This poem by Rudyard Kipling was what the pastor at the church we attended this morning opened with. I’ve heard the first part re-done many ways, but I’d forgotten what an excellent poem it is. Enjoy!
by Rudyard Kipling
If you can keep your head when all about you
Are losing theirs and blaming it on you,
If you can trust yourself when all men doubt you,
But make allowance for their doubting too;
If you can wait and not be tired by waiting,
Or being lied about, don’t deal in lies,
Or being hated, don’t give way to hating,
And yet don’t look too good, nor talk too wise: Continue reading “If…”
Long ago, in a galaxy far, far away … no, wait: wrong story. Let’s try “Once upon a time”, when I was in my 20’s, shortly after I had accepted Jesus Christ as my savior, I was studying under a dynamic young Preacher named Dennis. He was the first formally educated preacher I’d encountered in my adult(ish) life and he impressed me so much with his knowledge of the Bible that it ignited a fire in me. Dennis thought I showed promise and encouraged me to seek ordination by attending a local seminary. Dennis gave me a letter of recommendation and I filled out the admission paperwork and waited for the enrollment period to come around.
While I was waiting, the church Deacons discovered that Dennis was having an affair with the church secretary and sent him packing. When they announced this to the congregation, I felt personally betrayed by my mentor. Anger over this betrayal sent me off into a time I call my “prodigal period” where I shelved my faith for a while, including abandoning my plans for Christian education and ordination. Continue reading “The Auspices of Ordination”
The pastor of the church my wife and I attend passed away this afternoon. This possibility was a prime topic of discussion at this morning’s services. There were many teary eyes. But as we contemplate the death of a Christian brother or sister, are tears appropriate?
Why Do We Grieve?
Grief is a natural reaction anytime someone close to us passes away. We grieve mostly because we miss that person. Depending on the relationship between us, that feeling of loss can have devastating results in our life — if we let it.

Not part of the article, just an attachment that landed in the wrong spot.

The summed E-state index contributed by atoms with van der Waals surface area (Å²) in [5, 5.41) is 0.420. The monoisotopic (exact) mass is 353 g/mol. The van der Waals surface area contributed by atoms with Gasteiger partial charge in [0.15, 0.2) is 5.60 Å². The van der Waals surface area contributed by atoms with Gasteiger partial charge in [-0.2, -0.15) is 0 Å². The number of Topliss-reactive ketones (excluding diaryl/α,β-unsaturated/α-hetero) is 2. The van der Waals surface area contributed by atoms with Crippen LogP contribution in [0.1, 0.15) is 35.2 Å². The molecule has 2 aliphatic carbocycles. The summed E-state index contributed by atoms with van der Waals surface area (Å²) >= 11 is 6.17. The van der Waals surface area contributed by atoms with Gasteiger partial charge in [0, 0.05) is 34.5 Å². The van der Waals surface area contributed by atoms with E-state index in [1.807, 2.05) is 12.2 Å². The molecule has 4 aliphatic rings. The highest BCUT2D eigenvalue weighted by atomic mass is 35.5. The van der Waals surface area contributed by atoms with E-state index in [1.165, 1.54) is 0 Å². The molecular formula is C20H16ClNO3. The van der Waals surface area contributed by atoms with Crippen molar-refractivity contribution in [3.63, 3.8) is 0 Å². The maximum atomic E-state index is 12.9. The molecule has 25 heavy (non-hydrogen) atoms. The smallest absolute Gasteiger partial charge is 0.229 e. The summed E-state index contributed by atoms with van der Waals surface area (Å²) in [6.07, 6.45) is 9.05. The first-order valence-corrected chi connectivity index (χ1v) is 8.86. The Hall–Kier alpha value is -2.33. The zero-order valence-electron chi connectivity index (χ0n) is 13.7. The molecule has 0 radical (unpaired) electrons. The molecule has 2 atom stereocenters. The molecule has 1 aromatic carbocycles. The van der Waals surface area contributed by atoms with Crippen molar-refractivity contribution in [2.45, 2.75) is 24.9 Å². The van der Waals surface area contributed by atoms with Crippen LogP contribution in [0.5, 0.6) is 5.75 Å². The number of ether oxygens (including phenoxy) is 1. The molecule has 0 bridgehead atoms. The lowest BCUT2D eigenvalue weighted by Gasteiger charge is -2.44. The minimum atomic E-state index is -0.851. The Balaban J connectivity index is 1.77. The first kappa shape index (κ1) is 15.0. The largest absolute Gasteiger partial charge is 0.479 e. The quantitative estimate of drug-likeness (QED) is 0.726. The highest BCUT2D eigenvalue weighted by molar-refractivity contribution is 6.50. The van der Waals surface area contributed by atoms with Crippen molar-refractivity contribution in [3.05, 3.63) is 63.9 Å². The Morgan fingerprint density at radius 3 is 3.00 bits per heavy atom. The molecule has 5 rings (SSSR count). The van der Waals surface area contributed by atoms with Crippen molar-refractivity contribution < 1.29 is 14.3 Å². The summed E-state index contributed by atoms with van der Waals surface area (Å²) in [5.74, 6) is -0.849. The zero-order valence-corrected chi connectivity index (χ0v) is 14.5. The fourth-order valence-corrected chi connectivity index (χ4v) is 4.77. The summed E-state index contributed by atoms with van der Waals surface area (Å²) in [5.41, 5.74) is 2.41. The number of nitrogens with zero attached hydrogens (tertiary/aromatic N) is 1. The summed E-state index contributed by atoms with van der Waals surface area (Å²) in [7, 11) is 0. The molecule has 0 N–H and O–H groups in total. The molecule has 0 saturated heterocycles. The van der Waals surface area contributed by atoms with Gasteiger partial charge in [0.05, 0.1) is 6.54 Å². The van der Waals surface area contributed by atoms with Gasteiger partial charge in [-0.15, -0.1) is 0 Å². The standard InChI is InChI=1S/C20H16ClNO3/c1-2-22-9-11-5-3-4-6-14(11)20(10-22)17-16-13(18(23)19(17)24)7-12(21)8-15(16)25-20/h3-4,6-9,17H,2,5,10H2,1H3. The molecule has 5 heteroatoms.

Generally speaking, we grieve because *we* feel loss; making the feelings self-centered. There are a myriad of circumstances that make that statement less fitting: Continue reading “When Christians Die”
In Luke chapter 15 Jesus tells three parables involving the loss and recovery of precious items. One of those is the story we know as the parable of the prodigal son. Before we begin it is important to understand something about servants in the Jewish household in the time of Jesus.
There were three types of servants employed by Jewish estates. The first was a bondservant: which was treated like a family member, they ate with the family, dressed well, and were given responsibility to conduct the affairs of the estate. Bondservants hired household servants, who also lived in the home, but ate separately and were not treated as family members. Household servants were the cooks, maids, personal attendants, gardeners, etc for the family; doing the bulk of the day-to-day work of the estate. Hired servants or hired men, were per-Diem workers brought in on an as-needed basis and paid their days wages at the end of each day. Typically a full-day worker would be fed at mid-day. These workers helped at harvest time or to accomplish some major task. They were disposable workers.
Although most Bible translations do not use the word “prodigal” (which means “reckless or wild spending”) this title has become common for this parable. Whether we refer to him as the prodigal son or the lost son, it is unfortunate that we look to the younger son as being the topic of this story; for indeed Jesus intended it to be about the gracious and forgiving father. He was using the parable to illustrate why He was associating and eating with sinners, a practice that incensed the Pharisees.
A rich man had two sons. The younger son demanded his share of the family wealth. This was an audacious demand! He was, in effect, telling his father “I wish you were dead”, because family fortunes were not normally distributed until the father was dead or close to it. This one was very much alive. This had to hurt the father. Continue reading “Points to Ponder On the Prodigal Son”